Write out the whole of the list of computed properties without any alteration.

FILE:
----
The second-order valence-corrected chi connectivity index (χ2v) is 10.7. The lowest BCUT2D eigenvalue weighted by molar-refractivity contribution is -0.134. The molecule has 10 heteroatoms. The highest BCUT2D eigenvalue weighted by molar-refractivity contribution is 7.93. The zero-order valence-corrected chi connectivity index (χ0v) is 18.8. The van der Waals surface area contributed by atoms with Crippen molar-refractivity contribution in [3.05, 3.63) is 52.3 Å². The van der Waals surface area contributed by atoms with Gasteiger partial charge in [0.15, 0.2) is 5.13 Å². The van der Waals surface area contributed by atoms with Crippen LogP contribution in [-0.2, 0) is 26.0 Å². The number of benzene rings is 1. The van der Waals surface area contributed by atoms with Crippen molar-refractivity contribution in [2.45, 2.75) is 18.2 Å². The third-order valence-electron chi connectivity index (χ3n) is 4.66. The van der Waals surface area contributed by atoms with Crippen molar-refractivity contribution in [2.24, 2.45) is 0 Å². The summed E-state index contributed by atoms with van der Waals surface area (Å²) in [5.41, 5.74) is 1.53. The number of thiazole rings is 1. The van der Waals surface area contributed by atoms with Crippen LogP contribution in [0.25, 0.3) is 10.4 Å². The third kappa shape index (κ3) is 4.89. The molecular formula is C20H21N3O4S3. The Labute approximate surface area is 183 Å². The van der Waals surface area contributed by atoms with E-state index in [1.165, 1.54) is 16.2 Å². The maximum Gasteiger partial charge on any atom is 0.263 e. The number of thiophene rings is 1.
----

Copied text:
The second-order valence-corrected chi connectivity index (χ2v) is 10.7. The lowest BCUT2D eigenvalue weighted by molar-refractivity contribution is -0.134. The molecule has 10 heteroatoms. The highest BCUT2D eigenvalue weighted by molar-refractivity contribution is 7.93. The zero-order valence-corrected chi connectivity index (χ0v) is 18.8. The van der Waals surface area contributed by atoms with Crippen molar-refractivity contribution in [3.05, 3.63) is 52.3 Å². The van der Waals surface area contributed by atoms with Gasteiger partial charge in [0.15, 0.2) is 5.13 Å². The van der Waals surface area contributed by atoms with Crippen LogP contribution in [-0.2, 0) is 26.0 Å². The number of benzene rings is 1. The van der Waals surface area contributed by atoms with Crippen molar-refractivity contribution in [2.45, 2.75) is 18.2 Å². The third-order valence-electron chi connectivity index (χ3n) is 4.66. The van der Waals surface area contributed by atoms with Crippen molar-refractivity contribution in [2.24, 2.45) is 0 Å². The summed E-state index contributed by atoms with van der Waals surface area (Å²) in [5.41, 5.74) is 1.53. The number of thiazole rings is 1. The van der Waals surface area contributed by atoms with Crippen LogP contribution in [0.25, 0.3) is 10.4 Å². The third kappa shape index (κ3) is 4.89. The molecular formula is C20H21N3O4S3. The Labute approximate surface area is 183 Å². The van der Waals surface area contributed by atoms with E-state index in [1.165, 1.54) is 16.2 Å². The maximum Gasteiger partial charge on any atom is 0.263 e. The number of thiophene rings is 1.